OLDaily, by Stephen Downes

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October 8, 2013

Mind the gap: 2013 Wiley survey reveals generational differences in authors’ open access views and experience
Verity Warne, Wiley, October 8, 2013

Interesting survey results:"When looking at the full pool, respondents overwhelmingly preferred the more permissive licenses. CC-BY-NC (Creative Commons Attribution-Non-Commercial License) was ranked as a top three choice by 81% of respondents and 70% ranked CC-BY (Creative Commons Attribution License) in their top three. However, preferences clearly differed according to age group. Early career professionals were 6% more likely to publish under a Creative Commons (CC) license than more mature researchers, while over half of respondents above the age of 55 preferred not to use CC licenses of any kind." See also the slide presentation. Via Cable Green.

[Link] [Comment]

10 Brilliant videos on the Art of Hosting
Chris Corrigan, Alive in the process arts, October 8, 2013


Nancy White links to this Chris Corrigan post and quotes it in full, as will I: Over the past few years Jerry Nagel and a group of practitioners in Minnesota have been working deeply with the Art of Hosting in the state.  The Bush Foundation, who has supported a lot of this work, helped create 10 fantastic videos on the Art of Hosting and some of the methods of the process.  You could look through these and get a great foundation in what it’s all about.  Enjoy!

  1. Art of Hosting – introduction
  2. AOH Community Conversations for the common good
  3. AOH Four-fold Practice
  4. AOH Harvesting
  5. AOH Collective Story Harvest
  6. AOH Chaordic Path
  7. AOH Chaordic Stepping Stones
  8. AOH Circle Process
  9. AOH Open Space
  10. AOH ProAction Cafe

I will add that the title refers to hosting meetings and gatherings, not hosting web services and websites.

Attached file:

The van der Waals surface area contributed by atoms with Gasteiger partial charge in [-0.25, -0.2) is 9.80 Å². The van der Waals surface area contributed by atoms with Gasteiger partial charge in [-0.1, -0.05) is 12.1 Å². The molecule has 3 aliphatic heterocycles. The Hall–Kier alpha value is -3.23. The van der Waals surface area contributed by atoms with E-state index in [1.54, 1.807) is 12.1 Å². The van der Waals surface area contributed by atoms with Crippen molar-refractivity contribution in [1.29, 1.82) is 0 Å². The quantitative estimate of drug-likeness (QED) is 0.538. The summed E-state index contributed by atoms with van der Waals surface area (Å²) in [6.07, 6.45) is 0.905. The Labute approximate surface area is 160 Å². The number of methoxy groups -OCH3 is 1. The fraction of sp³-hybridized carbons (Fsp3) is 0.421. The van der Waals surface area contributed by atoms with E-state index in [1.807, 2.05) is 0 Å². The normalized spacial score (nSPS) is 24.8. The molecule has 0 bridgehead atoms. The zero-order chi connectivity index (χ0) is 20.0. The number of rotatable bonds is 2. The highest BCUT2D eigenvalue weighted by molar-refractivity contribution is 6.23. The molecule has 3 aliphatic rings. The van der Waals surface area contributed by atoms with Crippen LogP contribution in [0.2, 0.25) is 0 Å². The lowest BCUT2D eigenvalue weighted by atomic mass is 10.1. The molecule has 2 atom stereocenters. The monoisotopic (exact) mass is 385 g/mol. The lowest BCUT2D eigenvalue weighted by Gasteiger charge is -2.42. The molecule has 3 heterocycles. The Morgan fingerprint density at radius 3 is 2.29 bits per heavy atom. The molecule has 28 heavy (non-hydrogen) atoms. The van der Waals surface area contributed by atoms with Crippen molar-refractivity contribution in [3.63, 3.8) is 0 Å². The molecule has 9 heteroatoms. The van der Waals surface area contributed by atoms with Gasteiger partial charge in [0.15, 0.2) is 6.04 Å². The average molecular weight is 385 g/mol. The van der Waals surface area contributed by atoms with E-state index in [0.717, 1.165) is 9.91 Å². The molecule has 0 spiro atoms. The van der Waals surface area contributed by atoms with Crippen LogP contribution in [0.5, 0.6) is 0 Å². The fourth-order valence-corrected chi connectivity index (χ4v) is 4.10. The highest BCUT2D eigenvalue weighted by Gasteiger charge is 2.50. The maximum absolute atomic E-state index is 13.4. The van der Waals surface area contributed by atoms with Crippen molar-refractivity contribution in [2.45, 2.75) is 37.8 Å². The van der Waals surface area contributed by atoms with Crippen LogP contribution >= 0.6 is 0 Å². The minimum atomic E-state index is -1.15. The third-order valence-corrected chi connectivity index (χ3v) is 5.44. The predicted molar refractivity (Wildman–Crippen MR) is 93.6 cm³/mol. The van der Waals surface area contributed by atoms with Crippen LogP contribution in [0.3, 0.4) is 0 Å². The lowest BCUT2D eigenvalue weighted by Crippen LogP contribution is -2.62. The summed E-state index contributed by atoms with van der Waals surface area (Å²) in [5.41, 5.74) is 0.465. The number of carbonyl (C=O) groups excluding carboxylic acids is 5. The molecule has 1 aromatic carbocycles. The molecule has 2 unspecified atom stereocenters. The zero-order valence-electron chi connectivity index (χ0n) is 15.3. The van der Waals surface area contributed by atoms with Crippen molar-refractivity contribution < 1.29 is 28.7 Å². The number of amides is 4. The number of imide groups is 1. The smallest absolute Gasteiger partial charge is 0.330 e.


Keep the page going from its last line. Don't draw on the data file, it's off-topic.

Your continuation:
[Link] [Comment]

Michael Zwaagstra and Rodney Clifton
Michael Zwaagstra, Rodney Clifton, Frontier Centre for Public Policy, October 8, 2013

This is clearly a one-sided presentation of the events over five days in a graduate class in educational foundations intended to prove that post-graduate teachers are being taught "edu-babble". According to the author, "Many education schools are criticized for their weak academic standards, irrelevant courses, poorly conducted research, and one-sided indoctrination." I think the author's class would have been much more interesting had be spoken out and challenged the views being presented rather than, as it appears in this article, passively sitting back and reporting on the dialogue. I too would have criticisms of the professor's presentation, though I have to admit I'm a lot more sympathetic with her perspective of the world than his. I do wonder why the Frontier Centre chose to publish this sort report rather than an actual analysis of the class. It does seem to be an example of the same sort of bias the authors are criticizing.

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Has the Left Lost Faith in Upward Mobility?
Mike Petrilli, Bridging Differences, October 7, 2013

If people (not just on the left) have lost faith in the concept of upward mobility, it is probably because of the sort of writing they see in this column from (ostensibly discussing education): "Let's do the math. Today the federal income poverty threshold for a single person is $11,490. If that person works a minimum-wage job for 40 hours a week and for 50 weeks a year, she earns $14,500 per year. Ergo, she's not poor, at least according to the official definition." Leaving aside the equivocation between the terms "poverty" and "poor", the quote represents a deep misunderstanding of what life is like for people working on minimum wage. More on the same issue from Alter-Net.

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October 7, 2013


Telefónica Learning Services has developed a Open source mooc platform wemooc, which is used for a variety of projects:

  • Talentumschools: focused on teaching children to develop programming skills.
  • weprendo: focused on teaching teenagers to develop mobile programing skills. This is an initiative developed in collaboration with Qualcomm.
  • RedUnx: the first entrepreneur  iberoamerican community focused on a network and offering some mooc courses based on challenges.
  • DontKnowschool: focused on selling courses based on a specific live theme and based on a Q&A with some important live themes.

Thanks to Yuma Inzolia Berardi of Telefónica Learning Services for the information. Telefonica is a Spanish broadband and telecommunications provider with a major presence in Latin America.

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Copyright 2010 Stephen Downes Contact: stephen@downes.ca

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